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Context English State
Donations Liaison Officer
The task of the donations liaison officer is to match the developers with needs with people or organisations willing to make a donation.
Hat held by: the Donations Liaison Office <email>donations@FreeBSD.org</email>. The <link xlink:href="https://www.freebsd.org/donations/"> Donations Liaison Charter</link>.
Admin
(Also called <quote>FreeBSD Cluster Admin</quote>)
The admin team consists of the people responsible for administrating the computers that the project relies on for its distributed work and communication to be synchronised. It consists mainly of those people who have physical access to the servers.
Hat held by: the Admin team <email>admin@FreeBSD.org</email>.
Process dependent hats
Report originator
The person originally responsible for filing a Problem Report.
Bugbuster
A person who will either find the right person to solve the problem, or close the PR if it is a duplicate or otherwise not an interesting one.
Mentor
A mentor is a committer who takes it upon them to introduce a new committer to the project, both in terms of ensuring the new committer's setup is valid, that the new committer knows the available tools required in their work, and that the new committer knows what is expected of them in terms of behavior.
Vendor
The person(s) or organisation whom external code comes from and whom patches are sent to.
Reviewers
People on the mailing list where the request for review is posted.
Processes
The following section will describe the defined project processes. Issues that are not handled by these processes happen on an ad-hoc basis based on what has been customary to do in similar cases.
Adding new and removing old committers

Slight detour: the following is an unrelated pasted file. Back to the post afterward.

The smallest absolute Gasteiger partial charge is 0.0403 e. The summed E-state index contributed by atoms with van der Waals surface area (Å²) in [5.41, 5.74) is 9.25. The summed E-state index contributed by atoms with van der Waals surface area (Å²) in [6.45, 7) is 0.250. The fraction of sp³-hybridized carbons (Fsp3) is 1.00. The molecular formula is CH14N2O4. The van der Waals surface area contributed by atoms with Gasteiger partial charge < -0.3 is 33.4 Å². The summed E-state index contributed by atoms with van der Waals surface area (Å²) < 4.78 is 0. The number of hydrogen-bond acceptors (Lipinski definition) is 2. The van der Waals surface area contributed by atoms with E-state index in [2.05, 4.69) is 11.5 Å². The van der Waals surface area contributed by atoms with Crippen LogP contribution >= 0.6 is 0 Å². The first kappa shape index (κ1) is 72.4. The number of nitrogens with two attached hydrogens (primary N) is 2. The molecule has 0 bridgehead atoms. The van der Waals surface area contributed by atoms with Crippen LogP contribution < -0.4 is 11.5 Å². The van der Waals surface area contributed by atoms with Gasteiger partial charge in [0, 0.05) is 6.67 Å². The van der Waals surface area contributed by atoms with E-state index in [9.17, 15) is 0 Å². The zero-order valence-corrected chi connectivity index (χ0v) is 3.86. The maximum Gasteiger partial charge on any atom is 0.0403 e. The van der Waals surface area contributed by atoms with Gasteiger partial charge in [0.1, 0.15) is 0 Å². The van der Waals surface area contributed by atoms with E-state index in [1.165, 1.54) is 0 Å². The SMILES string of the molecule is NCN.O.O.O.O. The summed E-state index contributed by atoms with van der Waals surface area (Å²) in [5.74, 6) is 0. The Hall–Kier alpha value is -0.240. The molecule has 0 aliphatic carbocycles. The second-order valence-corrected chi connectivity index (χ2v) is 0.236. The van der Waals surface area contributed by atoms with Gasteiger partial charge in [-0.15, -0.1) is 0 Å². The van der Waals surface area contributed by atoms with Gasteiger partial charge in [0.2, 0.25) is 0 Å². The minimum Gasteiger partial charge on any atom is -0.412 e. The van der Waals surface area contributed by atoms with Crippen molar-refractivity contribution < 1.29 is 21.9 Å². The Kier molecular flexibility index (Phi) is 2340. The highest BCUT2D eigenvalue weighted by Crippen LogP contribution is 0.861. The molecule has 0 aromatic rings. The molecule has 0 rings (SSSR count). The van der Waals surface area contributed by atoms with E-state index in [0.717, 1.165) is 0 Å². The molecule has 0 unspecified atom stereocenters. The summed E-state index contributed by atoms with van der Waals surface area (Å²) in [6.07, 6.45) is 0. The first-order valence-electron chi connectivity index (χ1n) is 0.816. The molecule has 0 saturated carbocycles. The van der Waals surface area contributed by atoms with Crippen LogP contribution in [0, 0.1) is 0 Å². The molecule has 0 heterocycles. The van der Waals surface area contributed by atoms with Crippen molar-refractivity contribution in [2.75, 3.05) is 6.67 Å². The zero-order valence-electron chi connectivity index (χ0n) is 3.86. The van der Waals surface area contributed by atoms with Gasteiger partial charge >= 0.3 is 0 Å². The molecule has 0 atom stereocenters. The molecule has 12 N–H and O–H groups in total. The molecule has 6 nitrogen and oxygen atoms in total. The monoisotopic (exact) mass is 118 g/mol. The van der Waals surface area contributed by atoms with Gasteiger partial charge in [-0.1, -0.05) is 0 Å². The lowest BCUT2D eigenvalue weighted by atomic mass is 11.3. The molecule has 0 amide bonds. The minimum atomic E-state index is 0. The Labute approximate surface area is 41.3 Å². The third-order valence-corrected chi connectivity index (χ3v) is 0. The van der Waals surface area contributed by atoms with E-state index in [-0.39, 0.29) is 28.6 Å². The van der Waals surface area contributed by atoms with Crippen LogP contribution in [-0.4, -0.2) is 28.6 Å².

The Core team has the responsibility of giving and removing commit privileges to contributors. This can only be done through a vote on the core mailing list. The ports and documentation sub-projects can give commit privileges to people working on these projects, but have to date not removed such privileges.
Normally a contributor is recommended to core by a committer. For contributors or outsiders to contact core asking to be a committer is not well thought of and is usually rejected.
If the area of particular interest for the developer potentially overlaps with other committers' area of maintainership, the opinion of those maintainers is sought. However, it is frequently this committer that recommends the developer.
When a contributor is given committer status, they are assigned a mentor. The committer who recommended the new committer will, in the general case, take it upon themselves to be the new committers mentor.
When a contributor is given their commit bit, a <xref linkend="tool-pgp"/>-signed email is sent from either <xref linkend="role-core-secretary"/>, <xref linkend="role-ports-manager"/>, or nik@freebsd.org to both admins@freebsd.org, the assigned mentor, the new committer, and core confirming the approval of a new account. The mentor then gathers a password line, <xref linkend="tool-ssh2"/> public key, and PGP key from the new committer and sends them to <xref linkend="role-admin"/>. When the new account is created, the mentor activates the commit bit and guides the new committer through the rest of the initial process.
Process summary: adding a new committer
_ external ref='proc-add-committer' md5='__failed__'
<imageobject><imagedata fileref="proc-add-committer"/></imageobject> <textobject> <_:literallayout-1/> </textobject> <textobject><phrase>Refer to paragraph below for a screen-reader friendly version.</phrase> </textobject>
When a contributor sends a piece of code, the receiving committer may choose to recommend that the contributor is given commit privileges. If they recommend this to core, core will vote on this recommendation. If the vote is in favour, a mentor is assigned the new committer and the new committer has to email their details to the administrators for an account to be created. After this, the new committer is all set to make their first commit. By tradition, this is by adding their name to the committers list.
Recall that a committer is considered to be someone who has committed code during the past 12 months. However, it is not until after 18 months of inactivity have passed that commit privileges are eligible to be revoked. <citation><xref linkend="freebsd-expiration-policy"/></citation> There are, however, no automatic procedures for doing this. For reactions concerning commit privileges not triggered by time, see <link linkend="process-reactions">section 1.5.8</link>.

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Source string comment
(itstool) path: section/para
Flags
read-only
Source string location
book.translate.xml:1400
String age
a year ago
Source string age
a year ago
Translation file
books/dev-model.pot, string 224